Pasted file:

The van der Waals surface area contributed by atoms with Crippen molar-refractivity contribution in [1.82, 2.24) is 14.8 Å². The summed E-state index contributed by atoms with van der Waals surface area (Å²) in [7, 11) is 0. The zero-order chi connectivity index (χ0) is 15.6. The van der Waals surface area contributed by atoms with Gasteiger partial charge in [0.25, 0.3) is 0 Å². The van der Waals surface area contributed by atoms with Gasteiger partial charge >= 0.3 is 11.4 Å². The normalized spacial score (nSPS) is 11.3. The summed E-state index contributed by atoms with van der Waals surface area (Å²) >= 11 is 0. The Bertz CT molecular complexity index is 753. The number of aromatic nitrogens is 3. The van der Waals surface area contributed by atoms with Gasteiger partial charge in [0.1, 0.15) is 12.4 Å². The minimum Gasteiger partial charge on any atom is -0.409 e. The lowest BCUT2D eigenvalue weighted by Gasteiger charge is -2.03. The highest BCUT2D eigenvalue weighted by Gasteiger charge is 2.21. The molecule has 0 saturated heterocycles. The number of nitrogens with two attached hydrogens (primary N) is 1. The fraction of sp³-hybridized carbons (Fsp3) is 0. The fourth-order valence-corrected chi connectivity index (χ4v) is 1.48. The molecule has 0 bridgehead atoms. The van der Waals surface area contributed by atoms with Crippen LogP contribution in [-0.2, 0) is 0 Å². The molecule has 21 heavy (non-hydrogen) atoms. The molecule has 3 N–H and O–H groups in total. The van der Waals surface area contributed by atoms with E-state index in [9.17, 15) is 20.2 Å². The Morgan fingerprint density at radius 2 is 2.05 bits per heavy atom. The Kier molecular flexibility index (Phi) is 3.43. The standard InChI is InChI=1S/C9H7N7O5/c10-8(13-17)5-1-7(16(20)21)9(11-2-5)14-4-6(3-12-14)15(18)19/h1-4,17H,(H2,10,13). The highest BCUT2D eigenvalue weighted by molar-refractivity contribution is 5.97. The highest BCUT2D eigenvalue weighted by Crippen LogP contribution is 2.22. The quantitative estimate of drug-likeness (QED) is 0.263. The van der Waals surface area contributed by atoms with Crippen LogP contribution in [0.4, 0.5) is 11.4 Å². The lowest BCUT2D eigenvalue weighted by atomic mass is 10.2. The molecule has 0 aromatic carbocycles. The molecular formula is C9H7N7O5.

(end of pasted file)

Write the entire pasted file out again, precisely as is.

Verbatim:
The van der Waals surface area contributed by atoms with Crippen molar-refractivity contribution in [1.82, 2.24) is 14.8 Å². The summed E-state index contributed by atoms with van der Waals surface area (Å²) in [7, 11) is 0. The zero-order chi connectivity index (χ0) is 15.6. The van der Waals surface area contributed by atoms with Gasteiger partial charge in [0.25, 0.3) is 0 Å². The van der Waals surface area contributed by atoms with Gasteiger partial charge >= 0.3 is 11.4 Å². The normalized spacial score (nSPS) is 11.3. The summed E-state index contributed by atoms with van der Waals surface area (Å²) >= 11 is 0. The Bertz CT molecular complexity index is 753. The number of aromatic nitrogens is 3. The van der Waals surface area contributed by atoms with Gasteiger partial charge in [0.1, 0.15) is 12.4 Å². The minimum Gasteiger partial charge on any atom is -0.409 e. The lowest BCUT2D eigenvalue weighted by Gasteiger charge is -2.03. The highest BCUT2D eigenvalue weighted by Gasteiger charge is 2.21. The molecule has 0 saturated heterocycles. The number of nitrogens with two attached hydrogens (primary N) is 1. The fraction of sp³-hybridized carbons (Fsp3) is 0. The fourth-order valence-corrected chi connectivity index (χ4v) is 1.48. The molecule has 0 bridgehead atoms. The van der Waals surface area contributed by atoms with Crippen LogP contribution in [-0.2, 0) is 0 Å². The molecule has 21 heavy (non-hydrogen) atoms. The molecule has 3 N–H and O–H groups in total. The van der Waals surface area contributed by atoms with E-state index in [9.17, 15) is 20.2 Å². The Morgan fingerprint density at radius 2 is 2.05 bits per heavy atom. The Kier molecular flexibility index (Phi) is 3.43. The standard InChI is InChI=1S/C9H7N7O5/c10-8(13-17)5-1-7(16(20)21)9(11-2-5)14-4-6(3-12-14)15(18)19/h1-4,17H,(H2,10,13). The highest BCUT2D eigenvalue weighted by molar-refractivity contribution is 5.97. The highest BCUT2D eigenvalue weighted by Crippen LogP contribution is 2.22. The quantitative estimate of drug-likeness (QED) is 0.263. The van der Waals surface area contributed by atoms with Crippen LogP contribution in [0.4, 0.5) is 11.4 Å². The lowest BCUT2D eigenvalue weighted by atomic mass is 10.2. The molecule has 0 aromatic carbocycles. The molecular formula is C9H7N7O5.